Joni Mitchell, Dallas has heard you. The City Council of Dallas has decided to un-pave a 3.2-acre parking lot—in place since 1921—and put up a paradise in the form of Pacific Plaza Park. Nonprofit Parks for Downtown Dallas has been trying to swap hard top for green space in Dallas for several years. The group originally proposed donating $35 million to the city to fund the construction of four new parks in Downtown, including Pacific Plaza, with the caveat that the city would match them with $35 million to get the job done. When for-profit 4P Partners proposed building an underground parking garage topped with a park on the site, located off Pacific Avenue, Parks for Downtown Dallas decided to shift around their funds and provide one hundred percent of the construction costs for the park. This move helped expedite the project. HKS Architects, whose offices are located in One Dallas Center adjacent to the site, also made a donation for the park’s construction. Landscape architecture, planning, and urban design firm SWA Group was tapped to design the project in early 2016. They approached the park from the perspective of the neighborhood, holding two public “envisioning sessions” to gauge the needs of the community before they began their designs. The main desires were for social connectivity and, of course, access to nature. With this in mind, SWA allocated an acre of open green space as the central portion of the park, flanked by rows of shade trees intended to buffer the park from its bustling surroundings. Live oaks original to Aston Park, a small park already on the site, will be absorbed into the landscape to preserve existing foliage. Walking paths weave through the trees and encircle the green space. A 670-foot-long stone seating wall, deemed the “thread,” helps stitch the various spaces of the park together. Additionally, a halo-shaped structure anchors the southwest corner and provides an opportunity for seating, shade, and socializing. Construction on the park is scheduled to begin in early 2018 and is expected to last 12 to 18 months. Although it has been a long fight to get Pacific Plaza Park underway, Parks for Downtown Dallas is still pursuing its proposal for three other parks in the Downtown as well. “Quality ‘green space’ is an asset wherever it is found,” said Chuck McDaniel, SWA Dallas managing principal. “During the next few years, there will be a chain of parks throughout downtown Dallas that will work together to cool the air, enhance the aesthetics of our city, and make downtown an even more livable and walkable place.” To learn more about the Pacific Plaza Park and the Parks for Downtown Dallas organization, you can visit their website here.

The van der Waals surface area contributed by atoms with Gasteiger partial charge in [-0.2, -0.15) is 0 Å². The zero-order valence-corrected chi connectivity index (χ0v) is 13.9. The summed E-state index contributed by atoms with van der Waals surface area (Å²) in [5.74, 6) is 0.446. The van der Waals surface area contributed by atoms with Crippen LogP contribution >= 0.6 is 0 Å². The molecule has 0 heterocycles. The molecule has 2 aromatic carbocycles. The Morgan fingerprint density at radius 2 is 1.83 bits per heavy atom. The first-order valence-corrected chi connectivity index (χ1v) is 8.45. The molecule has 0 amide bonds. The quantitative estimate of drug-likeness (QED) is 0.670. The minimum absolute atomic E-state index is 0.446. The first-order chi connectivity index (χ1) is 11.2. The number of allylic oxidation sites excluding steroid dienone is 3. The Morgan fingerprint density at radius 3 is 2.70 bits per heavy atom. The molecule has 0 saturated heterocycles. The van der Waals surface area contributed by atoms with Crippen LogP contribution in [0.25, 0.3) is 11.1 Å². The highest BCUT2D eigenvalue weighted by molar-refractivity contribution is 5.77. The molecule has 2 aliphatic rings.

A group of U.S. firms have been selected to help design one of Toronto's major undeveloped sites, a 683-acre property where a mixed-use urban neighborhood will be built. These include the Laguna Beach, California-based office of SWA Group, San Francisco-based BCV Architects, and New York-based Nelson\Nygaard Consulting Associates. The site—about 1.5 miles north of Toronto's Pearson International Airport—is currently owned by Woodbine Entertainment Group; the development will be built around the existing Woodbine Racetrack, which hosts live horse races four days a week. The group's gaming offerings will be the focus of the development, and a new casino will join the racetrack on the site. Woodbinem, who's working with development consultant Live Work Learn Play, will also add biking and walking trails, retail and restaurants, and housing. The project will also experiment with growing feed on the premises for its resident thoroughbred horses. Planning will take place over the next six months, while construction might be a decades-long process.